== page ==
They knew the secret to catching the Governor's huge Lock Levens trout, and they would do it right under the Governor's nose.
by Todd Tanner | Sep 13, 2021 | FISHING, FRESHWATER, Slider
They chanced upon the secret to catching the Governor’s huge Lock Levens trout. And this very night would be the perfect time to pull off their daring exploit, right under the Governor’s nose.
Sean Michael McCabe was exactly 37 years old on the day his life changed forever. As it was his birthday, and as the little one-bedroom house was empty – Molly having gone off the day before to help her widowed sister, whose youngest had the cough and whose oldest the flu – Sean decided a stop at the pub might be just the thing for a thirsty man finished with his day’s duties. So instead of turning right he turned left, and left rather than right, and in no time at all he found himself seated in front of the bar at The Industrious Rabbit; the exact same Industrious Rabbit where the legendary Seamus Linehan, on a dare and a bet, had downed ten pints at lunch and then held his water till the Rabbit’s smoky old Grandfather chimed midnight. They still – Sean included – speak of Seamus’ feat 52 years later and, one and all, toast, “Let it run, man, let it run!” each night when the hands stand straight up and Grandfather tolls midnight.
Now Sean, who’s a man of moderation and known far and wide as the most levelheaded in the country, had finished off perhaps a drop more than his usual when down to his right sat Patrick O’Rourke. And Patrick, who’s a hound, a poacher and a scallywag when he’s not in worse trouble, looked over at the four empty mugs on the bar (The Rabbit, as most of the county’s fine establishments, makes a practice of not collecting “Retired Generals” on a man’s birthday, so that his friends might know when he’s had enough and send him off home to bed) and said, “Ho, Sean, I’ve got two presents for you on this great day of your birth. First, Michael the barkeep will pull you a pint and it’s on me, as we’ve always been fast friends. And second, I have the answer to that quintessential question of your very own existence. I’m prepared, in full and intimate detail, to explain how we’re going to catch the Governor’s trout.”
And with that, Sean and Patrick put their heads together and lowered their voices, so no one could hear what was said, or even who said it.
Now the Governor’s trout, as you well know, are the envy of every fisherman in the county, and quite a few outside the limits. They’re of the Loch Leven strain, and grow to great size and, as the saying goes, “They’re smarter than the brightest from Darby.” The Governor himself, an acknowledged champion of the long rod, has spent fully half his life fishing his trout, and most of the remainder thinking over them, and yet he’s only caught a handful and those were little ones, shorter than your arm.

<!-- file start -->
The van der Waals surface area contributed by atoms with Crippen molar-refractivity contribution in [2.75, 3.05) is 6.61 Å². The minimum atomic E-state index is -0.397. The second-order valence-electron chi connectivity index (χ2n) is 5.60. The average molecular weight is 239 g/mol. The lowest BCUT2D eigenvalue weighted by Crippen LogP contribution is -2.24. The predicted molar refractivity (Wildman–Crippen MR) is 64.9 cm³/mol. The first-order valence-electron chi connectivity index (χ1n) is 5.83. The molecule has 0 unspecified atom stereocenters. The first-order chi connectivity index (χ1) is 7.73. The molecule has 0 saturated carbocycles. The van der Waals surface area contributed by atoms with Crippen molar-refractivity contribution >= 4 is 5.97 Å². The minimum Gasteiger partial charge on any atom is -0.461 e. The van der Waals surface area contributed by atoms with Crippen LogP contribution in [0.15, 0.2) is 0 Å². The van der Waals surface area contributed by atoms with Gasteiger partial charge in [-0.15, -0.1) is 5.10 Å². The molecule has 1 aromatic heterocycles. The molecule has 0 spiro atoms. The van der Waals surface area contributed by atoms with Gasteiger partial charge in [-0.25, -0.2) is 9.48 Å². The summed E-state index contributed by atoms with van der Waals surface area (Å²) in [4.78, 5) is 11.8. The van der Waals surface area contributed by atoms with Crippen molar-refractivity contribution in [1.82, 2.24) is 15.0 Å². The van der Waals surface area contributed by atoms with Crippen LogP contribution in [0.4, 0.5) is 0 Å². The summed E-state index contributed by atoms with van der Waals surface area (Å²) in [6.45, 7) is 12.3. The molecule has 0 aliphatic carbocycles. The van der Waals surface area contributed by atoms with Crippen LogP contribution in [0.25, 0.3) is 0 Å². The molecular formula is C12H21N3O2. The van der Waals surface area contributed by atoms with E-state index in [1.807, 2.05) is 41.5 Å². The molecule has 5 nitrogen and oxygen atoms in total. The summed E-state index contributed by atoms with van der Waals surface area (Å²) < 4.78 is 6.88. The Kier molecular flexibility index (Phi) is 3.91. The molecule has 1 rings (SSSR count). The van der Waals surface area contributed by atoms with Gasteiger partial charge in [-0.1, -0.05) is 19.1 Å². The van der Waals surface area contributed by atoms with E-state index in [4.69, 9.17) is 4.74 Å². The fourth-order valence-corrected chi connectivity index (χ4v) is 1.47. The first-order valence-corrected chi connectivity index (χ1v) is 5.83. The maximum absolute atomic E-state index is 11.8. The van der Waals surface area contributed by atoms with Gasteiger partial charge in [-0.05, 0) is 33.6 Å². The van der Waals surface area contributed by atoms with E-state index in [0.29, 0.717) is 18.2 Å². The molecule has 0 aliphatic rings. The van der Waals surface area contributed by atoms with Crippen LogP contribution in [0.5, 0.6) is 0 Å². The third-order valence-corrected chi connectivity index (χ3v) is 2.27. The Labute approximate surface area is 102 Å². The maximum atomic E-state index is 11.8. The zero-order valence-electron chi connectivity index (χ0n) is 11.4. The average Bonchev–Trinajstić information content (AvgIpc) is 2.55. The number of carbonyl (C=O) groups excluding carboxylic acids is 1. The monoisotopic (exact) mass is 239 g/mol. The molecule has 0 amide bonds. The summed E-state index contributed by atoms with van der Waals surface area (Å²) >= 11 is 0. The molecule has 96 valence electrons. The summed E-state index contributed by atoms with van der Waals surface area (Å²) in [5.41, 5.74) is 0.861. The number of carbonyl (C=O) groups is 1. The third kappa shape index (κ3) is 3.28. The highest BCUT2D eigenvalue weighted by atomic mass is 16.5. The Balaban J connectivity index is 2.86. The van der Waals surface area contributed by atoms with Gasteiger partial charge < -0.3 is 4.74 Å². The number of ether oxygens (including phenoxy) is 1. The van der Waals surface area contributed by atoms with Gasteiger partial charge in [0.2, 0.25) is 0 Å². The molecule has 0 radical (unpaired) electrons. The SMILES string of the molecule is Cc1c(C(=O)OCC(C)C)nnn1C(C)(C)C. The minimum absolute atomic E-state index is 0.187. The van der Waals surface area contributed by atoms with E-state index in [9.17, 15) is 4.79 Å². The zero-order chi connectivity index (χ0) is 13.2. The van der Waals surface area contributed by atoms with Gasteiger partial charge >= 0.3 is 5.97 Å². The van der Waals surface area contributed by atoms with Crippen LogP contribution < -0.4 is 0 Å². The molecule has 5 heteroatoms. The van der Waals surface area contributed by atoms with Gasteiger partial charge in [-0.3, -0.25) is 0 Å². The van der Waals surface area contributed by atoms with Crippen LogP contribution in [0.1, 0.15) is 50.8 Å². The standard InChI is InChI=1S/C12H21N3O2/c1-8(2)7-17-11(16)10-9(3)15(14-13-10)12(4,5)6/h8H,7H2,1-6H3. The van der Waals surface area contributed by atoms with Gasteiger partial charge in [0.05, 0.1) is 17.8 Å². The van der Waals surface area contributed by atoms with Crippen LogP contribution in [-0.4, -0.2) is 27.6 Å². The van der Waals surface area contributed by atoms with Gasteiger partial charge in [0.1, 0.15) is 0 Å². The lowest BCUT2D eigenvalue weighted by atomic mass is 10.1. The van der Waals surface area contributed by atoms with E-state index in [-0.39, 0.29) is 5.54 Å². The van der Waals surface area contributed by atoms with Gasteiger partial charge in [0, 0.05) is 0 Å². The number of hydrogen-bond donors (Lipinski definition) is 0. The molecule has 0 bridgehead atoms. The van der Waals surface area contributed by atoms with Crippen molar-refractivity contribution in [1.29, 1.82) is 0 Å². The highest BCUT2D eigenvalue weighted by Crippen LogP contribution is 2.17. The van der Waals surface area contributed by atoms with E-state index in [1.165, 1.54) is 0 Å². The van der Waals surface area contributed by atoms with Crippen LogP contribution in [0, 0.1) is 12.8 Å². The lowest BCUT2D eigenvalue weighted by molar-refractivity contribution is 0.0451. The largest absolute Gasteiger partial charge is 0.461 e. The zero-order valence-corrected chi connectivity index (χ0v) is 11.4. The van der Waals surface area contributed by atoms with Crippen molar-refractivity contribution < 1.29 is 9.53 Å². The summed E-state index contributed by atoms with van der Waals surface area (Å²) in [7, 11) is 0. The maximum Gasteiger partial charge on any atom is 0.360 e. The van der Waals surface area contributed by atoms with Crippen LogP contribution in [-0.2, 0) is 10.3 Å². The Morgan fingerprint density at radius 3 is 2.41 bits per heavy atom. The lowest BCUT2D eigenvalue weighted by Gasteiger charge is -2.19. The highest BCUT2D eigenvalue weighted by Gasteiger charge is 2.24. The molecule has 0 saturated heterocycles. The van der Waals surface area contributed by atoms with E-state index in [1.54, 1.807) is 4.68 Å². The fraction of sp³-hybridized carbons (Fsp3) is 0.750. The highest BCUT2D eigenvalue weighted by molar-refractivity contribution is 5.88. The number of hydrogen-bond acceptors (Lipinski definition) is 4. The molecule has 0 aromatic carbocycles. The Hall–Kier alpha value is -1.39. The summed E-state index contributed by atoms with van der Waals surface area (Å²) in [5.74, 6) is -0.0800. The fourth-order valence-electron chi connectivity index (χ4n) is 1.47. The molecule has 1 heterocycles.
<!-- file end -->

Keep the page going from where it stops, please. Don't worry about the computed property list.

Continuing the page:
Of course, his lack of success is small wonder when you note that the Governor’s stream is slow and shallow, and it rises from the ground on one end of his great meadow and sinks back into the earth on the other, and the trout won’t eat during the day.
So that very night, at the stroke of Linehan’s hour – “Let it run, man, let it run!” – here come two shadows skulking by the Warden’s cottage, and one of the shadows belongs to Patrick O’Rourke and the other to our friend Sean. And Sean had his bamboo tucked inside its tube and his reel in his pocket, and Patrick had his poacher’s creel, and together they were dressed for the hunt.
“We’ll have to be quiet, Sean,” said Patrick, “or we’ll have the Warden on us for sure.”
Sean, being a sensible sort, said nothing.
The Governor’s meadow, indeed, and would be even if the Governor’s stream didn’t wander right through the middle of it, is thick and lush, just the kind of place your cows would hope to spend a week or two. It’s also dotted with small seeps that filter down to the streambed and add their volume to the slow-moving flow.
Of particular import to our story, this very meadow is (and, as far back as anyone can remember, always has been) perfect habitat for that most preferred of all nocturnal Loch Leven brown trout foods. And it’s not Juneflies, or caddis, or grassjumpers, in case you’ve hazarded a guess. As evidenced by the noisome feeding that greeted Sean and Patrick as they neared the water, and the tiny lights flashing all around, the Governor’s trout absolutely adore that most princely member of the insect kingdom.
The ever-succulent firefly.
Now Sean was well aware of this fact, as indeed were most of the country’s brotherhood of the angle, for the secret feeding habits of the Governor’s trout had long been exposed. Yet our friend had no recourse, for as everyone knows, an imitation of the fly that lights up the night sky doesn’t exist. Indeed, the Governor himself had puzzled and worried away many an hour on just this problem, and spent time researching batteries and flylines that carry electric currents and other such solutions, but none had proved their success in the field. His field, that is, and that’s the only one we’re concerned with.